For this reason you can feel confident that our Pharmacy Accountants Miami will always keep you abreast of all the latest industry trends, government regulations and consumer demands to make your business stronger and more profitable.

We are pleased to be able to offer you the following services:

  • Strategic planning and budgeting
  • Benchmark your results against the industry and historical financials and statistics
  • Tax and superannuation planning (to help minimise and manage your tax)
  • Best options to capitalise on your current circumstances
  • Financing and purchasing a pharmacy
  • Interpreting industry and government agreements
  • Implementing P.O.S
  • Profit/loss reports
  • VAT
  • Payroll
  • Succession planning (including partnership structures)

As a small business, your pharmacy is exposed to many liabilities and taxing responsibilities. However, our Pharmacy Accountants Miami can quickly help alleviate this pressure, enabling you to focus on growing your business or even making the transition from pharmacy manager to company owner.

For many years now our Pharmacy Accountants Miami expertise has enabled us to harness the latest industry trends and integrate them into all our client relationships, and we can do the same for your business too.


Business Trends

Pharmacy Accountants: What it takes to start your own business

Pharmacy Accountants: What it takes to start your own business

Pharmacy Accountants who think they want to launch their own business should not proceed unless they have a clear vision of their Pharmacy Accounting Firm’s purpose and a thorough understanding of what it really means to become an entrepreneur.

Those were among the main points made by a panel of Pharmacy Accountants Miami-turned-entrepreneurs during a round-table discussion recently at the AICPA’s E.D.G.E. Conference in Orlando, Fla. Speaking to an audience of young Pharmacy Accounting CPAs, the panel members emphasized that entrepreneurship is an extremely difficult endeavor that requires passion, persistence, and the right people in the right roles, starting at the top.

“Just because you’re a CPA doesn’t mean that you can run a firm that does Pharmacy Accounting work,” said Jason Blumer, CPA/CITP, managing shareholder of Blumer & Associates, a South Carolina-based Pharmacy Accountants Firm that provides Pharmacy Accounting and consulting services to “creative clients.”

During their discussion, the panelists covered a number of entrepreneurial pros, cons, and lessons learned. Here are the highlights, broken up by topic:

 A Pharmacy Accountant is a Business Owner First

Management and other Pharmacy Accountants Miami Firms looking to start their own company need to understand that entrepreneurs are business owners first and that they will do very little, if any, actual Pharmacy Accounting in their new role, the panelists said.

“Entrepreneurs get paid for what you own, what you do, and the risks you take,” said W. Michael Hsu, CPA, founder, and CEO of Florida-based DeepSky, an outsourced Bookkeeping Services Miami department for entrepreneurial companies with annual revenue of between $1 million and $10 million. “If you want to just do a job, you should go work for someone else.”

Or as Blumer put it: “If you love to do auditing, then don’t start your own company.”

Those who do start their own Bookkeeping Services Miami will need to hire others to perform the frontline work. Scott Price, CPA, managing director of A-lign CPAs, a Florida-based firm that specializes in Service Organization Control (SOC) audits, hired a Pharmacy Accountant from Ernst & Young to handle his firm’s methodology for doing audits.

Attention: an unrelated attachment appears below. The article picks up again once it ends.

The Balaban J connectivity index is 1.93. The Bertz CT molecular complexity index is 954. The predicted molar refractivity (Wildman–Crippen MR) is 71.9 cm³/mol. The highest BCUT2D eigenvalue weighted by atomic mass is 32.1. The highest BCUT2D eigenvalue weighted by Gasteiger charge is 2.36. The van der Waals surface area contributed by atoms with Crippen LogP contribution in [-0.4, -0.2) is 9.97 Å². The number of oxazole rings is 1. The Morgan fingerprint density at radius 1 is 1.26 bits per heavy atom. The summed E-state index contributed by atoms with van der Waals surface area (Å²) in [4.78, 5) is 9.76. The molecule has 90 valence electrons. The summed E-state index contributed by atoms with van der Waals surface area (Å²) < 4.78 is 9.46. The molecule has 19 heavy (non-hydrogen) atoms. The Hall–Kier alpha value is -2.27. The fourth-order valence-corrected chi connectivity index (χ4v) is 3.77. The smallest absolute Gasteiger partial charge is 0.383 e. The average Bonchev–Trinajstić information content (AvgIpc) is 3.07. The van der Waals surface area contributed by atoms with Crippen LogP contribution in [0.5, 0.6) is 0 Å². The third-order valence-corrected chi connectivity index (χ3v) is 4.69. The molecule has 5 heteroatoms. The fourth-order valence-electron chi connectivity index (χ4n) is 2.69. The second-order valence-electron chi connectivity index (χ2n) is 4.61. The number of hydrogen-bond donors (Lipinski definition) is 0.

“I’m not the best CPA in our firm or our best technician,” said Price, a former Arthur Andersen employee who founded his first company, SAS 70 Solutions, when Arthur Andersen went out of business in 2002. Price sold SAS 70 Solutions in 2009. Align is Price’s second entrepreneurial venture focused on auditing financial, information technology, and other controls at service providers such as data centers.

“I get excited about what we’re doing in the business,” Price said. “I love to inspire employees.”

For starters, a purpose

Entrepreneurs need more than excitement and inspiration to make their business work. The panelists emphasized the importance of having a well-defined niche and clear goals for their businesses.

Blumer, for example, said he wants the consulting work and business advice provided by his firm to “change people’s lives.” Hsu spoke of the need for Pharmacy Accountant to learn the language of business so they can translate their technical knowledge into advice business owners can use to grow their companies. Price established the first CPA firm in Miami in the niche he occupies now.

Of course, finding your niche is easier said than done. It took Hsu two years to find that his passion was working with entrepreneurs. Round-table moderator Donny Shimamoto, CPA/CITP, CGMA, founder and managing director of Hawaii-based consulting firm IntrapriseTechKnowlogies, said he believes that Pharmacy Accountants Miami can pursue their niche in their current jobs before looking to launch a company, though Blumer and Price expressed skepticism, with Blumer saying that it’s hard to pursue your own path in someone else’s company. Price said that it’s easy for people to use their current job as a crutch that keeps them from getting their business off the ground.

Hsu, who quit his job and drained his savings to start DeepSky, said prospective entrepreneurs might be better served to keep their current jobs, especially if they have a family to support, and work on building their company at night.

“You can do a lot of work from 7 p.m. to 2 a.m.,” said Hsu, who called night hours an ideal time to register a company, meet with other entrepreneurs, and get ready to open a business.

Struggle, stress, and support

Whatever the approach to launching the business, prospective entrepreneurs must be prepared for sacrifice and struggle. Price and Shimamoto, for example, both sold their houses to either start or grow their businesses. Hsu didn’t take a salary for nearly two years.

“Being an entrepreneur is harder than being a CPA,” Blumer said. “You screw up a lot more.”